Location: West coast of the east coast of the USA.
Posts: 4,328
1/32" is nothing to worry about in my experience. I've got metal stands out a bit more than that.

I wouldn't hesitate to put the stand right on the 2 x 4s. What is a mat going to do for you?

Dilution is the solution for the pollution.
Quote me as saying I was misquoted.
Once you get rid of integrity the rest is a piece of cake.
Here's to our wives and sweethearts - may they never meet.
If you agreed with me we'd both be right.
GraphicGr8s is offline  
post #12 of 15 (permalink) Old 02-11-2015, 10:19 PM Thread Starter
Wannabe Guru
 
goodbytes's Avatar
 
PTrader: (3/100%)
Join Date: Aug 2014
Location: Fort Myers, Florida
Posts: 1,107
Quote:
Originally Posted by GraphicGr8s View Post
1/32" is nothing to worry about in my experience. I've got metal stands out a bit more than that.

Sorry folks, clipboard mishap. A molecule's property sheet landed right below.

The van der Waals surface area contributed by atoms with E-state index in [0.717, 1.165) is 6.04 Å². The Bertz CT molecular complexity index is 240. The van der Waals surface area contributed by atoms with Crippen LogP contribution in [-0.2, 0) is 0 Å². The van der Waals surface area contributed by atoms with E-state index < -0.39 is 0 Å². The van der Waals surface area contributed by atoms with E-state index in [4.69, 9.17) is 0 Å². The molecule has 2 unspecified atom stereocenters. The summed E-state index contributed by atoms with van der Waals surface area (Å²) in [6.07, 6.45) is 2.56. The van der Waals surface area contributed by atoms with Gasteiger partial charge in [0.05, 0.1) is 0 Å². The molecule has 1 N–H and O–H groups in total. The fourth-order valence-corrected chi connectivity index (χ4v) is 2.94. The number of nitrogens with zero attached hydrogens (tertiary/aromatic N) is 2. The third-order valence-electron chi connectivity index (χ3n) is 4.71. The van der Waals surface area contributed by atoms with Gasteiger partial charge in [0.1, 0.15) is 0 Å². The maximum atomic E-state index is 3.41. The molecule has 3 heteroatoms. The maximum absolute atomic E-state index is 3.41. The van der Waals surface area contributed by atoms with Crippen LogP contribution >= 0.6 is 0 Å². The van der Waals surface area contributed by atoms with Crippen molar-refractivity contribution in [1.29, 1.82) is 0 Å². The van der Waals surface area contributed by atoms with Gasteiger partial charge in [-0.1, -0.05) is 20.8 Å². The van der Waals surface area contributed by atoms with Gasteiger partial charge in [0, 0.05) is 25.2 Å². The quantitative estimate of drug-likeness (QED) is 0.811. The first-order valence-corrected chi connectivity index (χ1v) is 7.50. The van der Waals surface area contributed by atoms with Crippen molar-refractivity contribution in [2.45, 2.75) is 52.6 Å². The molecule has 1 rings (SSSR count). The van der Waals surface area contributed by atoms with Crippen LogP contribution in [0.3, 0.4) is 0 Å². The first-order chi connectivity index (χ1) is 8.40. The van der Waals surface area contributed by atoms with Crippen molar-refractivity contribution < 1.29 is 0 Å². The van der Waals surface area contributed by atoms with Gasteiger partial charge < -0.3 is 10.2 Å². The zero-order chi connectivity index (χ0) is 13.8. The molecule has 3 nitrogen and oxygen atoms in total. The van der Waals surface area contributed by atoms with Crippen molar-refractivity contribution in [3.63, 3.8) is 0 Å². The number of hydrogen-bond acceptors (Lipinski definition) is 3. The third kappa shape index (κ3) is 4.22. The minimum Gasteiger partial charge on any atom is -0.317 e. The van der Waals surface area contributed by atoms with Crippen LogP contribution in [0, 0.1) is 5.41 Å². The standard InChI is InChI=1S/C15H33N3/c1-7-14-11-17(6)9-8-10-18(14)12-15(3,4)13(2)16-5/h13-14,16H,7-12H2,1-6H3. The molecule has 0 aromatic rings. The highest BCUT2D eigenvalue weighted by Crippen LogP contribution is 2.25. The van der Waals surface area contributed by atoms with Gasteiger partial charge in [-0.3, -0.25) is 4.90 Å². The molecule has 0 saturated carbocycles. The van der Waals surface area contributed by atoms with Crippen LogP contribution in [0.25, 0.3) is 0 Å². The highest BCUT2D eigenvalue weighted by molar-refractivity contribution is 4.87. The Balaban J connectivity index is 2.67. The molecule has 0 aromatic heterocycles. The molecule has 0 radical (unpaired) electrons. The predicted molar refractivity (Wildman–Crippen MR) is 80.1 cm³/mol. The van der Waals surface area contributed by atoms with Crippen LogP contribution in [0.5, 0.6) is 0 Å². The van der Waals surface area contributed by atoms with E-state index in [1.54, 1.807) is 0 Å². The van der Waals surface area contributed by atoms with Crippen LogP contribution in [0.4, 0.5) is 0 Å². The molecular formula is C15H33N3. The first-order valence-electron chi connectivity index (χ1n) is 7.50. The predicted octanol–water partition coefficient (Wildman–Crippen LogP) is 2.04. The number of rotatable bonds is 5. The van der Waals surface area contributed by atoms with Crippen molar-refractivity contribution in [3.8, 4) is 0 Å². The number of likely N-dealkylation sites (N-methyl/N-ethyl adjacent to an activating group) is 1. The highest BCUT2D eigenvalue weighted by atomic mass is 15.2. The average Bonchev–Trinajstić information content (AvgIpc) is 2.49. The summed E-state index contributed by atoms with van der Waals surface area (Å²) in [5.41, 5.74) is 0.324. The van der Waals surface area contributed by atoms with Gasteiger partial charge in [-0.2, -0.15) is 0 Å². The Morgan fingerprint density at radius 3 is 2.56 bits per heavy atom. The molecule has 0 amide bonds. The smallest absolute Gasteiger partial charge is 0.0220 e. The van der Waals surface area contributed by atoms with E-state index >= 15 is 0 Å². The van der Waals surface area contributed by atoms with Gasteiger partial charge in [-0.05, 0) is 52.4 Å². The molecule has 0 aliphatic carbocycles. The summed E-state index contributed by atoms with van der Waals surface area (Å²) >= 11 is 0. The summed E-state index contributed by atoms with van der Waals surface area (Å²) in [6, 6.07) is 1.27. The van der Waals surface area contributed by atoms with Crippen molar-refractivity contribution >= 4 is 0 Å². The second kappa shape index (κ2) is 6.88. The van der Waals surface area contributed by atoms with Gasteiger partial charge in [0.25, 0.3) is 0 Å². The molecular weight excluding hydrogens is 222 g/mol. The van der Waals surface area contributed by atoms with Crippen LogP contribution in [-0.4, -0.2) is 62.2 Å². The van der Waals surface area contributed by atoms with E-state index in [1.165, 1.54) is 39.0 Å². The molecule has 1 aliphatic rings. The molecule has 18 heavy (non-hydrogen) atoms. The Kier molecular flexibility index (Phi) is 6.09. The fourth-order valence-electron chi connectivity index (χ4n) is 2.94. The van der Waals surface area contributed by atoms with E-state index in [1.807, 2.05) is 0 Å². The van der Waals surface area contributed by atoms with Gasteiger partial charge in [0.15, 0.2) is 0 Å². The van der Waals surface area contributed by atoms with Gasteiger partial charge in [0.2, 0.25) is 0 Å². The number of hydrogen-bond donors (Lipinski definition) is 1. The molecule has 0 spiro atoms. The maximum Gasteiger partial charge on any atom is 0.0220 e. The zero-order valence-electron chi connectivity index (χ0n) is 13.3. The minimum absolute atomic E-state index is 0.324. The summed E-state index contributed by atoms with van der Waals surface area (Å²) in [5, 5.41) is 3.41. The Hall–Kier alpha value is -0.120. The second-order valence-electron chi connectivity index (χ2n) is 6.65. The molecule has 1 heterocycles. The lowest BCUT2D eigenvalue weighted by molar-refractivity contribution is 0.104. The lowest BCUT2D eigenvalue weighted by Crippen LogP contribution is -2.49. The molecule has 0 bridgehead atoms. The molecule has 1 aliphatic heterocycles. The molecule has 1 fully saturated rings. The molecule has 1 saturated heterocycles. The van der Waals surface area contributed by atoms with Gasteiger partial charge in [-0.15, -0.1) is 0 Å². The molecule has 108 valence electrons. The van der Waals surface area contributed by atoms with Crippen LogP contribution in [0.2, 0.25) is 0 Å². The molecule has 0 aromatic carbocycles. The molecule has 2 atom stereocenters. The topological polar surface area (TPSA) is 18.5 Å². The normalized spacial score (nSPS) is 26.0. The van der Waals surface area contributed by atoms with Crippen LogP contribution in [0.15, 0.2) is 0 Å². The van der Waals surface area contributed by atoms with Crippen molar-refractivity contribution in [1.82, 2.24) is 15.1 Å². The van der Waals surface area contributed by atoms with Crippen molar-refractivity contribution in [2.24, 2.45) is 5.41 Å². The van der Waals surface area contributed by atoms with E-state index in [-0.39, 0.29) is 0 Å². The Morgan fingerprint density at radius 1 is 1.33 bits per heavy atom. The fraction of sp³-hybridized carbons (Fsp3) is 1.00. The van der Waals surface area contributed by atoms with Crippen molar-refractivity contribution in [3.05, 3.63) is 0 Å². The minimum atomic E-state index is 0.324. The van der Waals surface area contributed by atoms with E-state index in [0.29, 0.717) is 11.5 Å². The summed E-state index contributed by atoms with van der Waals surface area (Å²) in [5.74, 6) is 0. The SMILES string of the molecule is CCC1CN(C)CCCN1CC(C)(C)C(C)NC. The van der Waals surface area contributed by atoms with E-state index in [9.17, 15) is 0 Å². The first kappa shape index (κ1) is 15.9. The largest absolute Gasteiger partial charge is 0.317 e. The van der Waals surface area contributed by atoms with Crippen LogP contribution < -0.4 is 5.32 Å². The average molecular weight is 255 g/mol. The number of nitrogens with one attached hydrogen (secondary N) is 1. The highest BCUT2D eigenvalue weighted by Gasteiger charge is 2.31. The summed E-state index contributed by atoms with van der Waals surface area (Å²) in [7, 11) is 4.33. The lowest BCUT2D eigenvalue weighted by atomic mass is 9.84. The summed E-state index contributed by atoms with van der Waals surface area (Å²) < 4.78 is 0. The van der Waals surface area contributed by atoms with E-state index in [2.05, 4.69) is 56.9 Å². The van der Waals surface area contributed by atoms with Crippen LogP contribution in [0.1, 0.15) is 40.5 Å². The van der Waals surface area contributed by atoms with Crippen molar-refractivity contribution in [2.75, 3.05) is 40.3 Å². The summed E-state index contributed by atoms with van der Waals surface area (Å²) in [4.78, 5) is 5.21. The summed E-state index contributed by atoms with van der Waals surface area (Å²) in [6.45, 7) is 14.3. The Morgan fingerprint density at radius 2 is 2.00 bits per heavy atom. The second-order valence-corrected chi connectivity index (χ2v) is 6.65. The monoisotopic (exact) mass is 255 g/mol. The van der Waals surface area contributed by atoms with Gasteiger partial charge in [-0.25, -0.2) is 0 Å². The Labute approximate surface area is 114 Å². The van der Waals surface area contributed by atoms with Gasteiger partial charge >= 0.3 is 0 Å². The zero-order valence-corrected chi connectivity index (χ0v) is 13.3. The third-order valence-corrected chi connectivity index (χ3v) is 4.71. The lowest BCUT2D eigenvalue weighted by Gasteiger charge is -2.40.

I wouldn't hesitate to put the stand right on the 2 x 4s. What is a mat going to do for you?
You're probably right. I checked it again today with the four footer and its level from corner to corner, front to back, and side to side. Almost perfectly level I might add. I don't understand why but half of the empty tank from the center brace to the right side isn't making contact with the stand in front, back, or on the side. However, the margin is paper thin. I have to be looking dead straight at it to see the slit of light between the rim and the stand.
goodbytes is offline  
post #13 of 15 (permalink) Old 02-11-2015, 11:34 PM
Planted Tank Enthusiast
 
PTrader: (0/0%)
Join Date: Oct 2014
Location: Florida , Port Richey
Posts: 744
Hey bro put a peice of foam under the tank and y'all be good to go
Midnighttide102 is offline  
post #14 of 15 (permalink) Old 02-12-2015, 02:44 AM
Wannabe Guru
 
flight50's Avatar
 
PTrader: (5/100%)
Join Date: Apr 2012
Location: dfw
Posts: 1,402
Although 10 or 12 foot boards may be more convenient, I would never purchase them for a build. I only use 96" or 92 5/8" boards. The shorter the board, the less warping, cupping and/or twisting. You will have a few pieces of burn off but you better your chances of getting straight pieces. As stated, 1/32" is nothing. There are many tanks that are up to an 1/8" off with few issues. More than an 1/8" and you really have to start weighing your options. Foam sheets (not the pink boards), yoga matts or equal, is widely used to help distribute weight to the frame evenly.